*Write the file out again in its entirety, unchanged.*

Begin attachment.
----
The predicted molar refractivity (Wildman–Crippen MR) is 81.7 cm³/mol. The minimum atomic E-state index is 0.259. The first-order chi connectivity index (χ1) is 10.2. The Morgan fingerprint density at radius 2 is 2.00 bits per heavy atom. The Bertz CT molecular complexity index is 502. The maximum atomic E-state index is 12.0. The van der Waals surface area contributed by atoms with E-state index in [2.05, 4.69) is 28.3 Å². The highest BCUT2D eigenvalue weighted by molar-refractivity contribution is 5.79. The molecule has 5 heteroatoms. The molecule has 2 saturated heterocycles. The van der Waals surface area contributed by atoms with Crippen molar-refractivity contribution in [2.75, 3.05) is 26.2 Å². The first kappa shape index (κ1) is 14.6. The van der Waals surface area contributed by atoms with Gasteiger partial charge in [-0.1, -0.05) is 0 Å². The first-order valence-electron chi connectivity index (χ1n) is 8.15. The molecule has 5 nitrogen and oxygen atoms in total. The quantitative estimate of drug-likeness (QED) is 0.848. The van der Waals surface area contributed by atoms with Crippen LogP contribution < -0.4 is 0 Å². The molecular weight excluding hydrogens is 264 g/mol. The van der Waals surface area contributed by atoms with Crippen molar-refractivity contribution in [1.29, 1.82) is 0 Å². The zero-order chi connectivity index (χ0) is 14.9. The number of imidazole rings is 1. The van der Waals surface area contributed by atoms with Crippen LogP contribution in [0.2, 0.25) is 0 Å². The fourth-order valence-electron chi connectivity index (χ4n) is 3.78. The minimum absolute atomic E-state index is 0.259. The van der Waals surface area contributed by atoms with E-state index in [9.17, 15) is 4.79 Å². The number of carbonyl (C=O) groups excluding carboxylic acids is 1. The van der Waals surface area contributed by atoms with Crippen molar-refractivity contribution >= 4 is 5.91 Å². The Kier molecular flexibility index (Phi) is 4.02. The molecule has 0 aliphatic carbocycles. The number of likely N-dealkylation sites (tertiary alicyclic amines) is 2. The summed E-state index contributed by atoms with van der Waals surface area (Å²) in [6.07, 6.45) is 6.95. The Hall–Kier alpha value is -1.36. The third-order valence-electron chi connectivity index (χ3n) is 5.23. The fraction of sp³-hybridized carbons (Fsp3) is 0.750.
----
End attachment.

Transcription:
The predicted molar refractivity (Wildman–Crippen MR) is 81.7 cm³/mol. The minimum atomic E-state index is 0.259. The first-order chi connectivity index (χ1) is 10.2. The Morgan fingerprint density at radius 2 is 2.00 bits per heavy atom. The Bertz CT molecular complexity index is 502. The maximum atomic E-state index is 12.0. The van der Waals surface area contributed by atoms with E-state index in [2.05, 4.69) is 28.3 Å². The highest BCUT2D eigenvalue weighted by molar-refractivity contribution is 5.79. The molecule has 5 heteroatoms. The molecule has 2 saturated heterocycles. The van der Waals surface area contributed by atoms with Crippen molar-refractivity contribution in [2.75, 3.05) is 26.2 Å². The first kappa shape index (κ1) is 14.6. The van der Waals surface area contributed by atoms with Gasteiger partial charge in [-0.1, -0.05) is 0 Å². The first-order valence-electron chi connectivity index (χ1n) is 8.15. The molecule has 5 nitrogen and oxygen atoms in total. The quantitative estimate of drug-likeness (QED) is 0.848. The van der Waals surface area contributed by atoms with Crippen LogP contribution < -0.4 is 0 Å². The molecular weight excluding hydrogens is 264 g/mol. The van der Waals surface area contributed by atoms with Crippen molar-refractivity contribution in [1.29, 1.82) is 0 Å². The zero-order chi connectivity index (χ0) is 14.9. The number of imidazole rings is 1. The van der Waals surface area contributed by atoms with Crippen LogP contribution in [0.2, 0.25) is 0 Å². The fourth-order valence-electron chi connectivity index (χ4n) is 3.78. The minimum absolute atomic E-state index is 0.259. The van der Waals surface area contributed by atoms with E-state index in [9.17, 15) is 4.79 Å². The number of carbonyl (C=O) groups excluding carboxylic acids is 1. The van der Waals surface area contributed by atoms with Crippen molar-refractivity contribution >= 4 is 5.91 Å². The Kier molecular flexibility index (Phi) is 4.02. The molecule has 0 aliphatic carbocycles. The number of likely N-dealkylation sites (tertiary alicyclic amines) is 2. The summed E-state index contributed by atoms with van der Waals surface area (Å²) in [6.07, 6.45) is 6.95. The Hall–Kier alpha value is -1.36. The third-order valence-electron chi connectivity index (χ3n) is 5.23. The fraction of sp³-hybridized carbons (Fsp3) is 0.750.